This is part of the trilogy consisting of High Rise and Crash that marked Ballard’s declaration of intent to write serious novels about contemporary themes, however it would not be until the publication of Empire of the Sun that he achieved widespread recognition.

The kindle version comes with short introduction by the author, and one by Neil Gaiman, as well as short biographical essay. There are the usual typos, for example Maitland frequently has an unnecessary hyphen in the middle. However on balance a reasonable effort for kindle.

This is a powerful and well written novel, completely different from what anyone else was writing. Although there are themes it is does not groan under the weight of literary allusions that mar some books. Having said that it can drag and often the physical descriptions seem to make little sense. Long swaying grass that never gets trampled underfoot, etc.

To a certain extent the novel is of its time, but it remains a powerful and inspiring read.
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Format: Kindle Edition Verified Purchase
I'm only half way through reading this book and may never finish. The text is regularly interrupted by mistakes that have clearly been caused by scanning the text and not checking the results. The first mistake, the character name Maitland being called 'Mart-land', appears within the first few pages and the error 'Mait-land' appears so frequently it's almost laughable. White City becomes 'White Qty' and so it goes on...

This book is cheaper in kindle format than paperback but given that the electronic reproduction costs are virtually zero it is very aggravating that the publishers could not be bothered to spend even minutes proof-reading.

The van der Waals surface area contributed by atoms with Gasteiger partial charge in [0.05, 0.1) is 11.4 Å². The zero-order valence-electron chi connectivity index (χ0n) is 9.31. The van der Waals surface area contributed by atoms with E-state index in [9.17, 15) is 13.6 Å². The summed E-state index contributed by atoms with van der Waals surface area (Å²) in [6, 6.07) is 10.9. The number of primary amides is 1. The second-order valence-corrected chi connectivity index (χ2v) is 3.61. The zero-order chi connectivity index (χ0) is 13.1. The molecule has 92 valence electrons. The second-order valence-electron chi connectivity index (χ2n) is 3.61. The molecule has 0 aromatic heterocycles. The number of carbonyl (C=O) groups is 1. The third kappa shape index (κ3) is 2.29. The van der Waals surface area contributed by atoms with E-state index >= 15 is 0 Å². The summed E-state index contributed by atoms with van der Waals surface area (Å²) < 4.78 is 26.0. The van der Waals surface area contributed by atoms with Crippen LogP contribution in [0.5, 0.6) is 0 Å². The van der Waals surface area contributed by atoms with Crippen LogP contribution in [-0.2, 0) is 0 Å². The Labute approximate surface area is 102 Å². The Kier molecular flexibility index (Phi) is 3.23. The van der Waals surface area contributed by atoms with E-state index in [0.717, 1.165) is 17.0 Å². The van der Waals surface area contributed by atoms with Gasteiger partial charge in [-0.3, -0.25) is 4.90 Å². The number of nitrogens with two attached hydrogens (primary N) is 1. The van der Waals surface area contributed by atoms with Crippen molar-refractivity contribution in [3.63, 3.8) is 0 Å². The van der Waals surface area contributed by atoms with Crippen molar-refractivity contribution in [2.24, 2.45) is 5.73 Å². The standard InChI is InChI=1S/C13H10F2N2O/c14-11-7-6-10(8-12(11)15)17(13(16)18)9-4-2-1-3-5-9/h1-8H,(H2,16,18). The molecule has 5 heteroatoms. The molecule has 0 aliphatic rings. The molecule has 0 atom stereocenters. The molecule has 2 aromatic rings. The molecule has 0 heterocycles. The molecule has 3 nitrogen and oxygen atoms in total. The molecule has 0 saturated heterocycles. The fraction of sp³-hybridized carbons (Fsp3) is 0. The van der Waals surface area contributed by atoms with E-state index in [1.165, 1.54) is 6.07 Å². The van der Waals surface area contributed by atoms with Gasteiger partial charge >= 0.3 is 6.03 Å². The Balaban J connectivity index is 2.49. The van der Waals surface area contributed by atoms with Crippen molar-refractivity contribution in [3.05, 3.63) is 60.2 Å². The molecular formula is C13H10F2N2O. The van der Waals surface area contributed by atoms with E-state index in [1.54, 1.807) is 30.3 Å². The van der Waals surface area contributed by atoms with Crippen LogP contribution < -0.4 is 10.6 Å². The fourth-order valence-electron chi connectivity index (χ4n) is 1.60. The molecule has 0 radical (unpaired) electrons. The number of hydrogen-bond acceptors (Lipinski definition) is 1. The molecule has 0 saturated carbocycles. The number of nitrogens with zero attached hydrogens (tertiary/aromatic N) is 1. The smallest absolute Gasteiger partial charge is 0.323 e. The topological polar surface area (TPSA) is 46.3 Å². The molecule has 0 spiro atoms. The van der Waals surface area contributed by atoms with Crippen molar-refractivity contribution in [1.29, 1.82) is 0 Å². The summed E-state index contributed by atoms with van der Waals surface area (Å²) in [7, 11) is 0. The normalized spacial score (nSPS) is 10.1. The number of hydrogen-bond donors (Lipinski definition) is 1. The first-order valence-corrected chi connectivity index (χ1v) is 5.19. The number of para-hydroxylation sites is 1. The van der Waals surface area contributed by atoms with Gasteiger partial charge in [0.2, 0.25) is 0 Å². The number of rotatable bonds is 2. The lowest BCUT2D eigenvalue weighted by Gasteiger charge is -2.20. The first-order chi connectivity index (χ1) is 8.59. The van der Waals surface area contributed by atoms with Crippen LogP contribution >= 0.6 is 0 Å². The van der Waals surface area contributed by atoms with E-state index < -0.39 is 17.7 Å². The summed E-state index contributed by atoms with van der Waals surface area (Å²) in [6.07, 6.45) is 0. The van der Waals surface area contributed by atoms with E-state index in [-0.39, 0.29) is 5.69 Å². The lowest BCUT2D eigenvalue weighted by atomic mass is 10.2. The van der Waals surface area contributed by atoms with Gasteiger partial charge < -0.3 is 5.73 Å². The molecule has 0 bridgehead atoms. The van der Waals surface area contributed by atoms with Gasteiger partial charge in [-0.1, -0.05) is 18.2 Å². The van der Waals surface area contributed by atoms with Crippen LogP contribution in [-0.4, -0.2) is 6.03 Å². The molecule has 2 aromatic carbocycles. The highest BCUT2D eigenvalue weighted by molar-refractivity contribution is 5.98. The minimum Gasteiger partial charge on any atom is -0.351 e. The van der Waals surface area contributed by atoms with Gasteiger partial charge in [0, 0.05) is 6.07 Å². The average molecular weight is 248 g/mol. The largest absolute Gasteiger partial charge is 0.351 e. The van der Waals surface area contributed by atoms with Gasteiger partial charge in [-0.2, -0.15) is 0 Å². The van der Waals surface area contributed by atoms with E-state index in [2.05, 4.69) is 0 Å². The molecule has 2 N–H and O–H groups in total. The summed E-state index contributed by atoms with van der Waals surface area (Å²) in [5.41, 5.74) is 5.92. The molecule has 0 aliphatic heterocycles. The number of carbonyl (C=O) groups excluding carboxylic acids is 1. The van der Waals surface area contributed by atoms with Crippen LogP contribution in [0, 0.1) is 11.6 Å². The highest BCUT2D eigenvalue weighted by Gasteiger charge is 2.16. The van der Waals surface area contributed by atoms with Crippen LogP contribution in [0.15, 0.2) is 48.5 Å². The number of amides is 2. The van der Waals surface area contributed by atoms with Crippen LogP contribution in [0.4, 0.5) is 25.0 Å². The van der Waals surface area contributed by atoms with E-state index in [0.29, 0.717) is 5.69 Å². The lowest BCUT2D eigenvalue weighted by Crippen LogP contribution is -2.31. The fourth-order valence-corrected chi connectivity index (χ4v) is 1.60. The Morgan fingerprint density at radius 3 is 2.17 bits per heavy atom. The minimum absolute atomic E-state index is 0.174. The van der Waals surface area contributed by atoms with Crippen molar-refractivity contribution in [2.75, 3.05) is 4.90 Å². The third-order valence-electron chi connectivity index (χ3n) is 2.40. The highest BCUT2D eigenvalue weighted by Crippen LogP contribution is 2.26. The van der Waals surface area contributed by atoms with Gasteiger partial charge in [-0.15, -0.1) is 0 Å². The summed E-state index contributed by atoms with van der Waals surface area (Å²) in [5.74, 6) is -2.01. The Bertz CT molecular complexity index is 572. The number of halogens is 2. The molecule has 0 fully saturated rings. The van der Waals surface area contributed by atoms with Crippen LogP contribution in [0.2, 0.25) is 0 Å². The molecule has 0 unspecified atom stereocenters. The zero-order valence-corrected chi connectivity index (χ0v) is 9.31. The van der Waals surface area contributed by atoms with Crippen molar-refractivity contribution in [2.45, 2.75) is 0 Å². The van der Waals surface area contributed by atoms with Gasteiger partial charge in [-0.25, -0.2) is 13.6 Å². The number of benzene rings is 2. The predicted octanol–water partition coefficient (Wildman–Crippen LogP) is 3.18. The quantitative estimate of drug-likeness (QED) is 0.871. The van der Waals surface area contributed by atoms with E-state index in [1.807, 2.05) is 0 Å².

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By A Customer on 10 May 2002
Format: Paperback
"A man crashes into a traffic island and has to stay there - what can possible happen here?" I asked myself that question, not knowing what to expect. In fact, I couldn't see where, if anywhere, Ballard could go. But, intrigued, I gave it a go - and how wrong was I!!
The lead character, a doctor with little morals, begins life on the island as a useless case, struggling to sustain himself with food or water. But things change when he realises he isn't alone - there's not only another person living there, but two, totally contrasting human beings. And so the struggle to survive and ultimately leave the island begins.
The most interesting part of this novel: out of all the devious and dispicable acts committed on the island - the two inhabitants being a control freak and, well, a kind of inbred prehistoric man - the most calculated, gruesome act is carried out by the intelligent doctor. And it is he - the intelligent, sholared and succesful man - who's desire to be the most dominant is the greatest. It's almost like a survival of the fittest he's playing with himself. Is Ballard saying something about our own innate humanity here? Perhaps.
All in all a very entertaing read which, as another reviewr described, 'sticks in your side like a thorn'.